The Academy of Motion Picture Arts and Sciences, which awards the Oscars, has expanded its membership in an attempt to improve diversity.

'The same groups get the most visible roles'

Smith said: "We've seen a lot of talk and little action. What we need now is for companies to take the same leadership position, be transparent in their inclusion goals and be accountable to representing the actual world we live in when it comes to the demography of the US."

The survey found that female lead or co-lead roles increased by 11% from 2014 to 2015 - but only three films cast such a role from an underrepresented racial or ethnic group. There were no Asian male or female leads across all of the films studied.

"When we really drill down in the numbers, we see a perpetuation of the same groups getting access to the most visible roles, whether that's in the director's chair or on screen, and that continues to be the problem plaguing Hollywood's hiring practices," Smith said.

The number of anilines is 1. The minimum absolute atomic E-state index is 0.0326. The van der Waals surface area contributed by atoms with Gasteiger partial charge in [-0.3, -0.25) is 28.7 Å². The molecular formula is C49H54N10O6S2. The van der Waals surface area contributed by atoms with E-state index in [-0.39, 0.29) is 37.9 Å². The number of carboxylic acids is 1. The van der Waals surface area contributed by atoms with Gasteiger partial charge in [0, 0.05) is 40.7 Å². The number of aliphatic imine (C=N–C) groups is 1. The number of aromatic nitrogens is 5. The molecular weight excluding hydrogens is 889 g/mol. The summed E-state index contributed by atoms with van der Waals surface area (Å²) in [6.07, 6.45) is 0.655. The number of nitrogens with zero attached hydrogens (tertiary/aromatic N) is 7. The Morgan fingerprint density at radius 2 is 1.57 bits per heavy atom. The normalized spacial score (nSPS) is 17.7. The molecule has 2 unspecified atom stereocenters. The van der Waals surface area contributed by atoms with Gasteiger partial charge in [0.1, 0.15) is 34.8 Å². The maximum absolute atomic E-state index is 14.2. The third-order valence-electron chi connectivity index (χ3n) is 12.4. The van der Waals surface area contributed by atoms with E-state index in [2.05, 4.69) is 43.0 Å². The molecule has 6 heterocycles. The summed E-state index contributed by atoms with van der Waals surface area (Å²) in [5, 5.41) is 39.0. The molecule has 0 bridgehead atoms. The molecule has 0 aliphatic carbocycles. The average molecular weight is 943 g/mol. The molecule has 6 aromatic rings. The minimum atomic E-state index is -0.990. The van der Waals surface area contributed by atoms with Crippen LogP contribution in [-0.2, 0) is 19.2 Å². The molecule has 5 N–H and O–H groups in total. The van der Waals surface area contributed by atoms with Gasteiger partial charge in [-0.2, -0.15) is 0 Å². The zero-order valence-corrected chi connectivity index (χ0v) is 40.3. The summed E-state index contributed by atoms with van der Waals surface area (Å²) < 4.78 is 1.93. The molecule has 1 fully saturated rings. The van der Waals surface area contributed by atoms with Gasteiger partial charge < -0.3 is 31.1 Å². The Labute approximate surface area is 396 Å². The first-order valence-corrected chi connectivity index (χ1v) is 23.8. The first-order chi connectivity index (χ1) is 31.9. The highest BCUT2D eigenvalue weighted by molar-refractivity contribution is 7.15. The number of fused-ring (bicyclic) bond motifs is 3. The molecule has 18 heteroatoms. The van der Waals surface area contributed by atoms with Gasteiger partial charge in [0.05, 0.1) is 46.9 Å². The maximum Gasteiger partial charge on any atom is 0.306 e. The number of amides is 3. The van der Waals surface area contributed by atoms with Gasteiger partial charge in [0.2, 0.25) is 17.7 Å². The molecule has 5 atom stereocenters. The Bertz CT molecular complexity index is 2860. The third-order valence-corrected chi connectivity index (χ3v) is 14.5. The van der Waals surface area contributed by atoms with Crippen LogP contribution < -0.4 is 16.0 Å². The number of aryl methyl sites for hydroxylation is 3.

Several of 2015's most profitable films had diverse casts, however, including the seventh Fast and Furious film, Mad Max: Fury Road and Star Wars: The Force Awakens.

A number of remakes or reboots with women in lead roles have also been announced, including Ocean's Eight and Dirty Rotten Scoundrels.

  • Published in Culture

Oscars 2016: Chris Rock Calls Out Hollywood Racism, But Also Those Who Protest It

Chris Rock’s performance as Oscar host on Sunday’s telecast has received almost unanimous praise and (mostly) for good reason: At many points during the ceremony, Rock delivered on our expectation that he would skewer the Hollywood establishment responsible for the marginalization of minorities from the entertainment industry, and by extension, the entertainment industry’s biggest night.

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Famous Actress Maureen O’Hara Dies

NEW YORK – Irish actress Maureen O’Hara, who rose to Hollywood fame in the 1940s and ‘50s when she shared the silver screen with some of top movie stars of the period, died at her home in Boise, Idaho. She was 95.

  • Published in Culture